Spy rings (groups of spies or ‘intelligencers’) used a range of tools to keep their correspondence safe. Secret codes, or ciphers were widely used. Substitution ciphers, when , for instance, a number was substituted for a letter were used to code and decode messages.
Exclusion ciphers, where a piece of paper with cut out windows was placed over a nonsense letter to reveal key words of the real message were also used.
Invisible ink was made from lemon or artichoke juice. Words written with this liquid were revealed only when a letter was heated or when a chemical was painted over the top.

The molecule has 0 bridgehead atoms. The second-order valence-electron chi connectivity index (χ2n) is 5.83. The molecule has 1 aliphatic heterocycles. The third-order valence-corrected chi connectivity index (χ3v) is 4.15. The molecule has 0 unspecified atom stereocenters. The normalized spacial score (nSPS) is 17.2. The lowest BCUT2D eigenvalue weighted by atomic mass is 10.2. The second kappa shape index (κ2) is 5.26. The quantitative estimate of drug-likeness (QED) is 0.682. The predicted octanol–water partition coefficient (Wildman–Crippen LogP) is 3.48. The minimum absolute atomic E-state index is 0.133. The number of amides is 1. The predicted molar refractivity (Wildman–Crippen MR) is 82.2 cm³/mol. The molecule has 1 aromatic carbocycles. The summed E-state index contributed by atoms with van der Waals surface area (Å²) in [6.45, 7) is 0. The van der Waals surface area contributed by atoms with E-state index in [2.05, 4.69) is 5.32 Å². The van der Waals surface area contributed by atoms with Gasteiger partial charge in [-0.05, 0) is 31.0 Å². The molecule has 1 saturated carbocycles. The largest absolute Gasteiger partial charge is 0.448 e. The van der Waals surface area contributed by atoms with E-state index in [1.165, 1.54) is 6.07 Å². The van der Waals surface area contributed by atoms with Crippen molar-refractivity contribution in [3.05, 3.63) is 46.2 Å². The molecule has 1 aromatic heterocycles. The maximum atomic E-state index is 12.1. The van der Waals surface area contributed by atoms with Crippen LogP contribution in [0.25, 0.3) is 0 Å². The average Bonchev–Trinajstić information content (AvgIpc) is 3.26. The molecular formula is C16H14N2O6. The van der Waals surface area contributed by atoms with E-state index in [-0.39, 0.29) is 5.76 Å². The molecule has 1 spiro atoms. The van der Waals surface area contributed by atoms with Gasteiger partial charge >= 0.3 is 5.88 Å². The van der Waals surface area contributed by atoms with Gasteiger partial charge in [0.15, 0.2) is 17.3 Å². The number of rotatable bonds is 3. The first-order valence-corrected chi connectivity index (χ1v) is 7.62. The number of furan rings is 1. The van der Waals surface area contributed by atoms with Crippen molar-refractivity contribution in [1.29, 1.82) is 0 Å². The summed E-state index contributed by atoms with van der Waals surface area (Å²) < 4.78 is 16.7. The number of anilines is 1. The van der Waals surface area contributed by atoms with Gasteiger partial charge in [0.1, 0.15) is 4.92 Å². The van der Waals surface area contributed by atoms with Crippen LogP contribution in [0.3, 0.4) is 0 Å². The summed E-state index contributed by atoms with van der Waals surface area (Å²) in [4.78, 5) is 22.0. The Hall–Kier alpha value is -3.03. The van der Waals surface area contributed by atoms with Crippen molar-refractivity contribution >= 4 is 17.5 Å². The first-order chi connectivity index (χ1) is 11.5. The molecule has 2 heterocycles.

Fake envelopes with cover addresses were used to forward mail to a spy, who would open the real letter inside and deliver it to a spy by hand. Personal, puzzle-like paper locks, also kept spy correspondence safe. As well as sending and receiving messages, spies eavesdropped on enemy conversations, intercepted written communication, and bribed informants